The Growing Problem with TicksTick Protection in Decatur: A Tick on Blades of Grass

Ticks and the incidences of the diseases they transmit have been on the upswing for the past few years. To counter the rising dangers they present, it’s essential that our pets are given the tick protection they deserve.

Tick Protection for Pets

Dogs are the most common hosts for ticks. Cats, with their meticulous grooming habits and sensitive skin, often rid themselves of ticks before they have a chance to attach. Dogs, however, are not quite so keen. They need our help to stay safe, especially during hikes in wooded areas, where ticks are bound to be more prevalent. Steps you can take to ensure tick protection for your dog include:

  • Tick prevention medication. From oral chews to topicals, there are a variety of tick control products out there. These medications can prevent ticks from biting your pet, or simply kill them off after taking a bite.
  • Rid your yard of tick-friendly environments. A pile of leaves, brush, tall grass or lawn debris (cut grass, a collection of sticks and twigs, wood piles and more) are all excellent places for ticks to lie in wait.
  • Use tick repellant or pesticides in your yard to bolster your defenses. Just be sure to read the label and apply as directed for the safety of your pet and your family.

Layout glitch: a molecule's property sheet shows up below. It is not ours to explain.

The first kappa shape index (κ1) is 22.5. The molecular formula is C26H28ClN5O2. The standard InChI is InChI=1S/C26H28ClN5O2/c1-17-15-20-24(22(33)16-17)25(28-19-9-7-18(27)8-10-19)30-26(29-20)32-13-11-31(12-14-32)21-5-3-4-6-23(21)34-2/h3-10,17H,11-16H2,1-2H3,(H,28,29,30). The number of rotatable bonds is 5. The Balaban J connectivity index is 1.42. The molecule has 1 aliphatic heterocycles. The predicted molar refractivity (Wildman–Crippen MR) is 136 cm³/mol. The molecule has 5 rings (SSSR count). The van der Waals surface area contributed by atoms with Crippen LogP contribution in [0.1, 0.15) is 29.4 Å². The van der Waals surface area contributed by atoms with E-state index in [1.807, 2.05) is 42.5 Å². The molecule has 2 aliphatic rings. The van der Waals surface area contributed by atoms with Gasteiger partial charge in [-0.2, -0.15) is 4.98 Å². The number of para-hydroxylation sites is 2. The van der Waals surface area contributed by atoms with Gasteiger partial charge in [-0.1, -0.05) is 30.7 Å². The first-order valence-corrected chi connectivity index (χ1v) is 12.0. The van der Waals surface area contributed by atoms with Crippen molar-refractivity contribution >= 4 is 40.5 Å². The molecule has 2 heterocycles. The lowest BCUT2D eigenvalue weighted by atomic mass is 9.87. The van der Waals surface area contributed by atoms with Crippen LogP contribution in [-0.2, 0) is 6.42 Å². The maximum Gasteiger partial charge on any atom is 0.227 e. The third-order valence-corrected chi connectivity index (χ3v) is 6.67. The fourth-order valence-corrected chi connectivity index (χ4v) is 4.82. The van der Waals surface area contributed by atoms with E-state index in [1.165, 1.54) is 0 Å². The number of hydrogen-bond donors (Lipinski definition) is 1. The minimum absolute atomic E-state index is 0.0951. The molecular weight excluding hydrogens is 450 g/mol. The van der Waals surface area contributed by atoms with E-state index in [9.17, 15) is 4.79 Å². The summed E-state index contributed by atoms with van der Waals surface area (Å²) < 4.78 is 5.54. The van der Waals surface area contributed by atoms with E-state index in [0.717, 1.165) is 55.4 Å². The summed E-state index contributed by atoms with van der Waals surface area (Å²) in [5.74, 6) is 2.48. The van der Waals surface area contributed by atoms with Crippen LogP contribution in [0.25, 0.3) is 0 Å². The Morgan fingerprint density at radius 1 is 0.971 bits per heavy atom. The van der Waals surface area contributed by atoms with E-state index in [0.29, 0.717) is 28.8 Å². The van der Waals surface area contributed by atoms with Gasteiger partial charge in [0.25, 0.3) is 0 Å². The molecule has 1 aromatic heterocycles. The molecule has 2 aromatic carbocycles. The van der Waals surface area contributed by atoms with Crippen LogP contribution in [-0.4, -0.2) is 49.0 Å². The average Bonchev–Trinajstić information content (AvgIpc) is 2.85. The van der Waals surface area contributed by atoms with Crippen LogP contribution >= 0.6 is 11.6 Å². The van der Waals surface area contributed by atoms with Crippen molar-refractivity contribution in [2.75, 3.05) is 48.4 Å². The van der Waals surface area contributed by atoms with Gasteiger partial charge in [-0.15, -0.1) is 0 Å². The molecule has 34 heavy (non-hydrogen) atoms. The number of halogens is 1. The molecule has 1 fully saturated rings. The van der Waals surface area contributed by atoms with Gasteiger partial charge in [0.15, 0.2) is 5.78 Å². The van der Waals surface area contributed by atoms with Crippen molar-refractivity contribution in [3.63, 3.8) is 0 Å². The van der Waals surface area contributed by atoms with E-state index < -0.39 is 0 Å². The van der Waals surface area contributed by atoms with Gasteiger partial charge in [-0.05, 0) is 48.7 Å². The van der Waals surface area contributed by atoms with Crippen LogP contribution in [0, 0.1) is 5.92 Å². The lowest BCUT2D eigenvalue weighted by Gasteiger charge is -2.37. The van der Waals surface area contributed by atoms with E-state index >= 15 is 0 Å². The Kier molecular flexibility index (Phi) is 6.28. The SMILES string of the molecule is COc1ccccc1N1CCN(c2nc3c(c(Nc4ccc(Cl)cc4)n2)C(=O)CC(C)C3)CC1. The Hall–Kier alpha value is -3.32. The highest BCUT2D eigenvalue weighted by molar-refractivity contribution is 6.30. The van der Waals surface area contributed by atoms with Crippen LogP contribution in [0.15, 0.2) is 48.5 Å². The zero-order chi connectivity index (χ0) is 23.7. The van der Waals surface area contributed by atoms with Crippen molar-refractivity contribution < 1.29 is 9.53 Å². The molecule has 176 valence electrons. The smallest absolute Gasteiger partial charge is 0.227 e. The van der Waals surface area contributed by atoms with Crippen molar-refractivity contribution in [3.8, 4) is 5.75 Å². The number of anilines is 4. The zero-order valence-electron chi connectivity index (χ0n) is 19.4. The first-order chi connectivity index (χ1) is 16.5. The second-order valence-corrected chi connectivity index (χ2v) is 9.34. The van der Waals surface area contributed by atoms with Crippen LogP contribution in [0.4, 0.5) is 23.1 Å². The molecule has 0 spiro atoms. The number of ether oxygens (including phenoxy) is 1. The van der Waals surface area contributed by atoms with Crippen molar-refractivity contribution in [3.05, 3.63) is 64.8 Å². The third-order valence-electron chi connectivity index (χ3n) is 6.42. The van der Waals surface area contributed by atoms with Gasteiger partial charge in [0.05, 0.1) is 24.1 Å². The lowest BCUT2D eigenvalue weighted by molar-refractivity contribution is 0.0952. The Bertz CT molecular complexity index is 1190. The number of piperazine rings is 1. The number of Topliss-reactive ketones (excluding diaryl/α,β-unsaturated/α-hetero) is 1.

• Ask your veterinarian about the Lyme vaccine for your dog. It can prevent your pet from developing symptoms of Lyme disease, even if they have been bitten by an infected tick.
  • Remove a tick as soon as you see it. How, you ask? Read on!

How to Remove Ticks

The first thing you can do is: Don’t panic! Ticks feeding on your pet can be an ugly sight but remain calm so your pet remains calm, too. Next, follow these steps:

  • Get some tweezers — the finer the point, the better!
  • Part your pet’s fur and place the tweezers as close to the skin as possible around the tick.
  • Pull straight up in a gentle, steady manner to keep the tick from splitting and leaving its mouth parts (yes, they’re called “mouth parts”; ticks don’t have “heads,” per se) still inside your pet.
  • Wash your hands and clean the bite sight thoroughly with rubbing alcohol and don’t forget to disinfect the tweezers, too.
  • Contact your veterinarian and inform them of the tick. Depending on how long the tick was feeding on your pet, it may be a good idea to schedule an appointment to test your pet for tickborne illnesses.

If you have any other questions about ticks, tick protection for your pet, or tickborne illnesses, please contact us at (217) 428-7709 for more information.